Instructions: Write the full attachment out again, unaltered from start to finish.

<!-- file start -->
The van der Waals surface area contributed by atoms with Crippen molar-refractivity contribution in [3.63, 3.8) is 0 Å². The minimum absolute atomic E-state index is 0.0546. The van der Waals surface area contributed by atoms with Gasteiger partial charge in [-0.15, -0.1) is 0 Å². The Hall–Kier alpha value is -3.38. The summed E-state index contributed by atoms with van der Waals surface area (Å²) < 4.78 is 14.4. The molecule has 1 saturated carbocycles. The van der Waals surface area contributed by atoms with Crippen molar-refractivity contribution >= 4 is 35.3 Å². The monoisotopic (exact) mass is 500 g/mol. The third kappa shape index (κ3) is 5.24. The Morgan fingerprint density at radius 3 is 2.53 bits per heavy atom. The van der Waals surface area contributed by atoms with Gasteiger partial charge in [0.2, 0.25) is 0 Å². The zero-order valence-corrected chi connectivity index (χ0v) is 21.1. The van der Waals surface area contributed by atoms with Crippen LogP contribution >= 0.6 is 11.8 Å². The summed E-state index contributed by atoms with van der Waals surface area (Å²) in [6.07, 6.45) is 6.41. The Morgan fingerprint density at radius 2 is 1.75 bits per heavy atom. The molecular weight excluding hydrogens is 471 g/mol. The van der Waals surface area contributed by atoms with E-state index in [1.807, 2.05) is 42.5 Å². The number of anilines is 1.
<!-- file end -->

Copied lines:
The van der Waals surface area contributed by atoms with Crippen molar-refractivity contribution in [3.63, 3.8) is 0 Å². The minimum absolute atomic E-state index is 0.0546. The van der Waals surface area contributed by atoms with Gasteiger partial charge in [-0.15, -0.1) is 0 Å². The Hall–Kier alpha value is -3.38. The summed E-state index contributed by atoms with van der Waals surface area (Å²) < 4.78 is 14.4. The molecule has 1 saturated carbocycles. The van der Waals surface area contributed by atoms with Crippen molar-refractivity contribution >= 4 is 35.3 Å². The monoisotopic (exact) mass is 500 g/mol. The third kappa shape index (κ3) is 5.24. The Morgan fingerprint density at radius 3 is 2.53 bits per heavy atom. The van der Waals surface area contributed by atoms with Gasteiger partial charge in [0.2, 0.25) is 0 Å². The zero-order valence-corrected chi connectivity index (χ0v) is 21.1. The van der Waals surface area contributed by atoms with Crippen LogP contribution >= 0.6 is 11.8 Å². The summed E-state index contributed by atoms with van der Waals surface area (Å²) in [6.07, 6.45) is 6.41. The Morgan fingerprint density at radius 2 is 1.75 bits per heavy atom. The molecular weight excluding hydrogens is 471 g/mol. The van der Waals surface area contributed by atoms with E-state index in [1.807, 2.05) is 42.5 Å². The number of anilines is 1.